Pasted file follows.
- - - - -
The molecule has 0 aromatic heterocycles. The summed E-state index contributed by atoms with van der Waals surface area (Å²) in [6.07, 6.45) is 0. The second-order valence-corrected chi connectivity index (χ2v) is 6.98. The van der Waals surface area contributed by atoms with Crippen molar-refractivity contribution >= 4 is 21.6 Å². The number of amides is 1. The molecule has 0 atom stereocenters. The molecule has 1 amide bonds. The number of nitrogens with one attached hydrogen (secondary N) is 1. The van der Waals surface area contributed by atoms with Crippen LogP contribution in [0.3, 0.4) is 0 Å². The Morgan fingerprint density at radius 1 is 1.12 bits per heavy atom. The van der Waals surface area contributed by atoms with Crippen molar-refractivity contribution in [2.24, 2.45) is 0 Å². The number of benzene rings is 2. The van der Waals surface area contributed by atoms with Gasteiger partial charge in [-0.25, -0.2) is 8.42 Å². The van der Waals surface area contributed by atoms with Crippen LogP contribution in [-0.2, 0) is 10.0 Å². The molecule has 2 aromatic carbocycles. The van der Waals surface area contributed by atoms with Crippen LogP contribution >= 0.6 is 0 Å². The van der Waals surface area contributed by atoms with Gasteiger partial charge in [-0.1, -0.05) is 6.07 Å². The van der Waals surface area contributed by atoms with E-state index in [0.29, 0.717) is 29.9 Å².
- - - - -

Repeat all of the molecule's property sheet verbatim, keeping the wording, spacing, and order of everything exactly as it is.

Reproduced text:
The molecule has 0 aromatic heterocycles. The summed E-state index contributed by atoms with van der Waals surface area (Å²) in [6.07, 6.45) is 0. The second-order valence-corrected chi connectivity index (χ2v) is 6.98. The van der Waals surface area contributed by atoms with Crippen molar-refractivity contribution >= 4 is 21.6 Å². The number of amides is 1. The molecule has 0 atom stereocenters. The molecule has 1 amide bonds. The number of nitrogens with one attached hydrogen (secondary N) is 1. The van der Waals surface area contributed by atoms with Crippen LogP contribution in [0.3, 0.4) is 0 Å². The Morgan fingerprint density at radius 1 is 1.12 bits per heavy atom. The van der Waals surface area contributed by atoms with Crippen molar-refractivity contribution in [2.24, 2.45) is 0 Å². The number of benzene rings is 2. The van der Waals surface area contributed by atoms with Gasteiger partial charge in [-0.25, -0.2) is 8.42 Å². The van der Waals surface area contributed by atoms with Crippen LogP contribution in [-0.2, 0) is 10.0 Å². The molecule has 2 aromatic carbocycles. The van der Waals surface area contributed by atoms with Crippen LogP contribution >= 0.6 is 0 Å². The van der Waals surface area contributed by atoms with Gasteiger partial charge in [-0.1, -0.05) is 6.07 Å². The van der Waals surface area contributed by atoms with E-state index in [0.29, 0.717) is 29.9 Å².